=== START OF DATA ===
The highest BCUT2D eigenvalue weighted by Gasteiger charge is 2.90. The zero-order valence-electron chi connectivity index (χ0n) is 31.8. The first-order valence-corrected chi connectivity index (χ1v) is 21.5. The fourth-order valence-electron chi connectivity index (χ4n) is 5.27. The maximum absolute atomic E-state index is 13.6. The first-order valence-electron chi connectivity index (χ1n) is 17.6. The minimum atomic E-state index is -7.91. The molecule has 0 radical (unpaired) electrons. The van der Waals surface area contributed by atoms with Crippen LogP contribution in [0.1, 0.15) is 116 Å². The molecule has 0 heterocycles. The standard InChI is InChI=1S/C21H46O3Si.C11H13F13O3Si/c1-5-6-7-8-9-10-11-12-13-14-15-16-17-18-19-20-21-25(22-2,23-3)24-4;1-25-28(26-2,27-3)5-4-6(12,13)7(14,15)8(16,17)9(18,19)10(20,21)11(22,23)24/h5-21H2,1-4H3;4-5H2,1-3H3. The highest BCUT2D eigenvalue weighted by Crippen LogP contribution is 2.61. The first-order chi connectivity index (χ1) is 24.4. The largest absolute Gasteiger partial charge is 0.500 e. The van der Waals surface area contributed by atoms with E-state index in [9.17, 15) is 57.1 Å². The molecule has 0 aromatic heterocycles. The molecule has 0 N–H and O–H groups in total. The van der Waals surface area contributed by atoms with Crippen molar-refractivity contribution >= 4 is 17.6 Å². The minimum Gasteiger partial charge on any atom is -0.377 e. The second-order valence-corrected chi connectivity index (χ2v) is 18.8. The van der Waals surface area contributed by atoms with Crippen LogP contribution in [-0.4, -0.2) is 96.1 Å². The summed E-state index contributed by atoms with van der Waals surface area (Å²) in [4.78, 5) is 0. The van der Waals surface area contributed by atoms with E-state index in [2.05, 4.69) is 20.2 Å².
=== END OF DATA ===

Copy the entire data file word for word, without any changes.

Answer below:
The highest BCUT2D eigenvalue weighted by Gasteiger charge is 2.90. The zero-order valence-electron chi connectivity index (χ0n) is 31.8. The first-order valence-corrected chi connectivity index (χ1v) is 21.5. The fourth-order valence-electron chi connectivity index (χ4n) is 5.27. The maximum absolute atomic E-state index is 13.6. The first-order valence-electron chi connectivity index (χ1n) is 17.6. The minimum atomic E-state index is -7.91. The molecule has 0 radical (unpaired) electrons. The van der Waals surface area contributed by atoms with Crippen LogP contribution in [0.1, 0.15) is 116 Å². The molecule has 0 heterocycles. The standard InChI is InChI=1S/C21H46O3Si.C11H13F13O3Si/c1-5-6-7-8-9-10-11-12-13-14-15-16-17-18-19-20-21-25(22-2,23-3)24-4;1-25-28(26-2,27-3)5-4-6(12,13)7(14,15)8(16,17)9(18,19)10(20,21)11(22,23)24/h5-21H2,1-4H3;4-5H2,1-3H3. The highest BCUT2D eigenvalue weighted by Crippen LogP contribution is 2.61. The first-order chi connectivity index (χ1) is 24.4. The largest absolute Gasteiger partial charge is 0.500 e. The van der Waals surface area contributed by atoms with E-state index in [9.17, 15) is 57.1 Å². The molecule has 0 aromatic heterocycles. The molecule has 0 N–H and O–H groups in total. The van der Waals surface area contributed by atoms with Crippen molar-refractivity contribution >= 4 is 17.6 Å². The minimum Gasteiger partial charge on any atom is -0.377 e. The second-order valence-corrected chi connectivity index (χ2v) is 18.8. The van der Waals surface area contributed by atoms with Crippen LogP contribution in [-0.4, -0.2) is 96.1 Å². The summed E-state index contributed by atoms with van der Waals surface area (Å²) in [4.78, 5) is 0. The van der Waals surface area contributed by atoms with E-state index in [2.05, 4.69) is 20.2 Å².